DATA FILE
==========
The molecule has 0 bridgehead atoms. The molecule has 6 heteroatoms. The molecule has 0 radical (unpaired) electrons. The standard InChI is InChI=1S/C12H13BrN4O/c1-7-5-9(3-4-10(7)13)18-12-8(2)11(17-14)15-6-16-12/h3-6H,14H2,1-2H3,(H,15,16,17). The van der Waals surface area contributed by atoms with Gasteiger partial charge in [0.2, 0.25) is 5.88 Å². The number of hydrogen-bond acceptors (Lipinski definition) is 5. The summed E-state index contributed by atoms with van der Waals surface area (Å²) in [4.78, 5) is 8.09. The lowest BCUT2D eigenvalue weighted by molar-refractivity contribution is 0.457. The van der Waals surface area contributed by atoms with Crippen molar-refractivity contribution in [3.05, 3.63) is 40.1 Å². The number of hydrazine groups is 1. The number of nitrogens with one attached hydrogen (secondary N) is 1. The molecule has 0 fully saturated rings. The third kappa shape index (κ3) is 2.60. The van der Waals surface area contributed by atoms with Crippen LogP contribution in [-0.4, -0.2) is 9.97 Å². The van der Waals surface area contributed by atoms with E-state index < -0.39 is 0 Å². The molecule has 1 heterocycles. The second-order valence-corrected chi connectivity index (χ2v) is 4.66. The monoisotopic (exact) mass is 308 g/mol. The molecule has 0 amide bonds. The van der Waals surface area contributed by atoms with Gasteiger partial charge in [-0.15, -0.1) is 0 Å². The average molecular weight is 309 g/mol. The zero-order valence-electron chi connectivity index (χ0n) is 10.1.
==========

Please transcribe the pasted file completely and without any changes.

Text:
The molecule has 0 bridgehead atoms. The molecule has 6 heteroatoms. The molecule has 0 radical (unpaired) electrons. The standard InChI is InChI=1S/C12H13BrN4O/c1-7-5-9(3-4-10(7)13)18-12-8(2)11(17-14)15-6-16-12/h3-6H,14H2,1-2H3,(H,15,16,17). The van der Waals surface area contributed by atoms with Gasteiger partial charge in [0.2, 0.25) is 5.88 Å². The number of hydrogen-bond acceptors (Lipinski definition) is 5. The summed E-state index contributed by atoms with van der Waals surface area (Å²) in [4.78, 5) is 8.09. The lowest BCUT2D eigenvalue weighted by molar-refractivity contribution is 0.457. The van der Waals surface area contributed by atoms with Crippen molar-refractivity contribution in [3.05, 3.63) is 40.1 Å². The number of hydrazine groups is 1. The number of nitrogens with one attached hydrogen (secondary N) is 1. The molecule has 0 fully saturated rings. The third kappa shape index (κ3) is 2.60. The van der Waals surface area contributed by atoms with Crippen LogP contribution in [-0.4, -0.2) is 9.97 Å². The van der Waals surface area contributed by atoms with E-state index < -0.39 is 0 Å². The molecule has 1 heterocycles. The second-order valence-corrected chi connectivity index (χ2v) is 4.66. The monoisotopic (exact) mass is 308 g/mol. The molecule has 0 amide bonds. The van der Waals surface area contributed by atoms with Gasteiger partial charge in [-0.15, -0.1) is 0 Å². The average molecular weight is 309 g/mol. The zero-order valence-electron chi connectivity index (χ0n) is 10.1.